Early studies of COVID-19 combined with previous research about other pandemics has shown that when people are given accurate information about a public health problem they are more likely to engage in health-related behaviours such as hand-washing and mask-wearing.
Conversely, inaccurate information about an illness (that it’s not severe, for example) reduces people’s engagement in behaviours that may reduce its spread.
COVID fatigue and looking forward to the future
The past two years under the grip of COVID-19 have undoubtedly been exhausting for most. There have been widespread reports of the general public being more tired and irritable during this time.
Understandably, people’s anger and irritation has, at times, been directed at the government’s response — for example, questioning the need for repeated lockdowns. This can gradually erode trust in the government and, in turn, increase scepticism of public health messages, with a resulting reduction in compliance with those messages.
As we appear to be approaching the end of the Omicron wave and potentially the worst of COVID-19, many may begin to feel more positive about the future.
People’s emotional state is a key driver of their perception of risk, perhaps more so than hard data about COVID-19. Our mood helps steer where we pay attention, so feeling more positive about the future may lead us to pay more attention to stories and information that emphasise the importance of getting back our normal lives and all the joy they used to bring.
Flooding ourselves with this type of information can then translate into acting like we used to – for example, socialising with others unfettered by masks or hand-washing.
How do we go the distance?
But we’re not out of the COVID woods yet and New Zealanders need to keep doing things that will reduce the transmission of the virus.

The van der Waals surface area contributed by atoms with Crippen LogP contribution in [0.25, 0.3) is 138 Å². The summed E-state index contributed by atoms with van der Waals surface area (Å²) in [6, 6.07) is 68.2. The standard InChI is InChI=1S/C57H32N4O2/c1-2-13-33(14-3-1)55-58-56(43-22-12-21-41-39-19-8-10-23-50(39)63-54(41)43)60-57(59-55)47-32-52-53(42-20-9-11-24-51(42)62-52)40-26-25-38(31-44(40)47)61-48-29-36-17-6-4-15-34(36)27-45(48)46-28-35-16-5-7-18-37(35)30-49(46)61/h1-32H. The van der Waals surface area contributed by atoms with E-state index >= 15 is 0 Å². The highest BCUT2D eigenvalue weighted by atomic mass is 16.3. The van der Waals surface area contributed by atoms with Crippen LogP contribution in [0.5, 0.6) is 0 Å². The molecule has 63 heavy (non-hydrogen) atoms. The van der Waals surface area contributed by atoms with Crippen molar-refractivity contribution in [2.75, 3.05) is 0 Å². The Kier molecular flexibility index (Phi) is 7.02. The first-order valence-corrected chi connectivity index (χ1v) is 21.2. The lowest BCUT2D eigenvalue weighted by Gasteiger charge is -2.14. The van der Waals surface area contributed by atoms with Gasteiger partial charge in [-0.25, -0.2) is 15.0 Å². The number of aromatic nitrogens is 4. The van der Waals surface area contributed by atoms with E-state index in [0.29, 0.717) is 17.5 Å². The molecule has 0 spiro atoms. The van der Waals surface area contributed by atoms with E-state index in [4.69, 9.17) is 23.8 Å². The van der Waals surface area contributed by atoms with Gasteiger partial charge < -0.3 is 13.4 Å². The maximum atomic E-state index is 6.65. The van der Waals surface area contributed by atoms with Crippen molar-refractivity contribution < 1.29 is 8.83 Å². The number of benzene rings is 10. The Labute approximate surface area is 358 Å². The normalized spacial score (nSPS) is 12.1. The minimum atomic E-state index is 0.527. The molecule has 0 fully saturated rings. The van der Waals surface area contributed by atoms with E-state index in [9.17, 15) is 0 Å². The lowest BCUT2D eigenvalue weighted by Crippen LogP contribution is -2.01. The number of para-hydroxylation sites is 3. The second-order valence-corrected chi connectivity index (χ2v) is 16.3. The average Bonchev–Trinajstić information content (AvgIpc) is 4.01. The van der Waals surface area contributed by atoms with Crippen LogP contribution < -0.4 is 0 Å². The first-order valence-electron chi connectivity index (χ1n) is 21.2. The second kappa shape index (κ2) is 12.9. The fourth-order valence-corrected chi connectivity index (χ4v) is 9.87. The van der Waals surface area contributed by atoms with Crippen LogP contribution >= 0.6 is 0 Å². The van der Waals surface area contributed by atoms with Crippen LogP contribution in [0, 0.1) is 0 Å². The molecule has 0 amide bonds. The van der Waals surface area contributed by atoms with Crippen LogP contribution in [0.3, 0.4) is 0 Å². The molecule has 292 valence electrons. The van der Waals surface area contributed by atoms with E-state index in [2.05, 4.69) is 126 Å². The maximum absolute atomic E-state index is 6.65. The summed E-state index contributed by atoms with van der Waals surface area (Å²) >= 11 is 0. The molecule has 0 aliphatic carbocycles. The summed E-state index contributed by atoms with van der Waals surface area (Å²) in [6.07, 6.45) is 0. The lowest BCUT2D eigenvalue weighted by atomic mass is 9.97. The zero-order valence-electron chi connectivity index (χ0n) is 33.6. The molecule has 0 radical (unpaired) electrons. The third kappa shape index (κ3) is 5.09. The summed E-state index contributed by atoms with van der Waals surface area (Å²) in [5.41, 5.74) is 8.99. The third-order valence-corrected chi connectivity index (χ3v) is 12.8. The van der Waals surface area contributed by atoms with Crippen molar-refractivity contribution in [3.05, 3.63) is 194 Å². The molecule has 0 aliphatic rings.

Looking back over the past two years, New Zealanders have generally been hihgly engaged in behaviours designed to protect their collective health. But as our compliance wanes a little, a few subtle nudges may help us get to the finish line in good health.
Firstly, when people have a strong negative reaction to germs they are more likely to wear a mask. Having illustrations of how COVID is spread – for example, a graphic illustration of someone sneezing and the spread of droplets – may help gross people out enough to put on a mask.
If we’re more likely to do things we think other people are doing, then providing accurate information about high levels of vaccine uptake and mask wearing may provide a model for us to do the same.
Finally, recognising and catering for different values, like having controlled social events for university students, may help meet the needs of different groups without them having to compromise their health behaviours.
It has been a long two years for everyone, but understanding what is driving some to abandon public health measures despite the continued spread of the virus could help improve measures and encourage the “team of five million” to hold the line.
Dougal Sutherland, Clinical Psychologist, Te Herenga Waka — Victoria University of Wellington